Monday, April 09, 2007

Current State of the Penny Stock Market (APR 2007)

By Dan Holtzclaw

In my many years of trading penny stocks, I have come to notice certain trends that seem as certain as death and taxes. I go into great detail about these trends in my book The Little Black Book of Microcap Investing (available at In this article, I will present you with a few bits of information concerning trends that I see developing now (April 2007).

First and foremost, the penny stock market seems to follow the NASDAQ. Compared to NYSE investors, NASDAQ investors seem apt to assume more risk. When times are good on the NASDAQ, it is my theory that many NASDAQ investors will transfer some of their new found profits to the penny stock market (OTCBB and Pinks). This trend is evident when you compare the OTCBB total dollar volume to the rise and fall of the NASDAQ. When the NASDAQ is doing well, total dollar volume on the OTCBB rises. When the NASDAQ falters, total dollar volume on the OTCBB takes a nose dive. For example, compare the NASDAQ and OTCBB in FEB-MAR of this year. From mid-FEB to mid-MAR of 2007, the NASDAQ had a sustained downward trend. During this same time, OTCBB total dollar volume dropped nearly 20%. I have researched this trend over many years and have come to the conclusion that the NASDAQ is a great predictor of OTCBB activity.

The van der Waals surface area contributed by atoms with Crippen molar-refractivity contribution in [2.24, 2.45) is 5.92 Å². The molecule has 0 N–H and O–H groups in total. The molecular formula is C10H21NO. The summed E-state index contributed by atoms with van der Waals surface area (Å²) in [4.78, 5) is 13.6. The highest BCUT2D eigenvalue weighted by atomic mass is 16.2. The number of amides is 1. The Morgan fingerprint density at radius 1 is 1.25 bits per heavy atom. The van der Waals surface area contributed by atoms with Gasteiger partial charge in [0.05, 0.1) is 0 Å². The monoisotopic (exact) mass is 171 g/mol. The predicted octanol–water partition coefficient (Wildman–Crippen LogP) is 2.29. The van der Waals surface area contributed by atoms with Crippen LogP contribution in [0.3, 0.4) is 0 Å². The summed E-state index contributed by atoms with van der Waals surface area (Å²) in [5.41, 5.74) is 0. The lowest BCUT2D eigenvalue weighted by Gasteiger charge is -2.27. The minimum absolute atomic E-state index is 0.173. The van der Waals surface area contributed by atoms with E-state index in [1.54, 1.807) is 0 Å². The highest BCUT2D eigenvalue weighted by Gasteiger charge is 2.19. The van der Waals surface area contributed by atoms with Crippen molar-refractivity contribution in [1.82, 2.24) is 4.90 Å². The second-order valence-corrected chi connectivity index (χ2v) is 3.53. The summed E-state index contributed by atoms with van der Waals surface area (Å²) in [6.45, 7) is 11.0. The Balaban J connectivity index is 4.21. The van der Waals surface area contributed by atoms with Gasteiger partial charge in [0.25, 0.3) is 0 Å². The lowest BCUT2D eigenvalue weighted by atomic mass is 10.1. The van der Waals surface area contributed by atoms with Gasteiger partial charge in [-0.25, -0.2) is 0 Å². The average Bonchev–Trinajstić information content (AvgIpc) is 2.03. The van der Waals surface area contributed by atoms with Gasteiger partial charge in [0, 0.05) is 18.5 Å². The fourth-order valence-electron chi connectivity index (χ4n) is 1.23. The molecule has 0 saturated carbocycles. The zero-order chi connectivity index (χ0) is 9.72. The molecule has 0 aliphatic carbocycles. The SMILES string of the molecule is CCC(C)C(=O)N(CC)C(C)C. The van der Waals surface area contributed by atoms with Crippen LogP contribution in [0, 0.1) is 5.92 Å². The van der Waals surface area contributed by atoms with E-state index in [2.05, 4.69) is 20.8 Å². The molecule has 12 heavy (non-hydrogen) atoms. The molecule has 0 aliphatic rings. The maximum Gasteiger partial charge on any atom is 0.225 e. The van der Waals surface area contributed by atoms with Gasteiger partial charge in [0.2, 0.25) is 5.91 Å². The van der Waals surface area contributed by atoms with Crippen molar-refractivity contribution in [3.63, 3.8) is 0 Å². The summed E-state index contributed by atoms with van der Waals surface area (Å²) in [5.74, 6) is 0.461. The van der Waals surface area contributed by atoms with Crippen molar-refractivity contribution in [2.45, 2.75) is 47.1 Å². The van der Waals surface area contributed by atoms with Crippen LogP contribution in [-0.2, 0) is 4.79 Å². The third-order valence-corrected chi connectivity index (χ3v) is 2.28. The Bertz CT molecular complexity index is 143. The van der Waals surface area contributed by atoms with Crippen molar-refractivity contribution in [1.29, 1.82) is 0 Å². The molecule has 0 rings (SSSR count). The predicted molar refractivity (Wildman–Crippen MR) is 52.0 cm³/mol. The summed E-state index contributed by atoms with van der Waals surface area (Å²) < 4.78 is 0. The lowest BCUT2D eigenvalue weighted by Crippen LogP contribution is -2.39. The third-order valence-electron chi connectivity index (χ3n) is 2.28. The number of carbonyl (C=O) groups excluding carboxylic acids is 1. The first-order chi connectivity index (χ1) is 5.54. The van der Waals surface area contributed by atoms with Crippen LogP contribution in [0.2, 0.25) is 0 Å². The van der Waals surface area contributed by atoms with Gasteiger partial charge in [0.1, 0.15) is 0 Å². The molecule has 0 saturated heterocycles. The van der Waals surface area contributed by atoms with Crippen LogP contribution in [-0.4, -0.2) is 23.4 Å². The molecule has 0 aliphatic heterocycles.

Now that you know about the NASDAQ influencing the OTCBB, what should you do? If the NASDAQ is falling, should you sell your OTCBB stocks or do you use the downturn as an opportunity to acquire OTCBB stocks? I discuss these situations in The Little Black Book.
So, what is the Penny Stock market going to do now? Well, since mid-March 2007, the NASDAQ has seen a sustained upward trend. If the NASDAQ-OTCBB continuum holds true, NASDAQ investors may soon begin to pump money back into the OTCBB. Total dollar activity on the OTCBB seems to lag a few weeks behind the NASDAQ when things are on the upside. But beware...over the past few months, the NASDAQ has seen a few days of sharp declines. When the NASDAQ tanks, NASDAQ investors tend to liquidate their riskiest positions. You and I both know that this means penny stocks. You would be wise to keep an eye on both markets!

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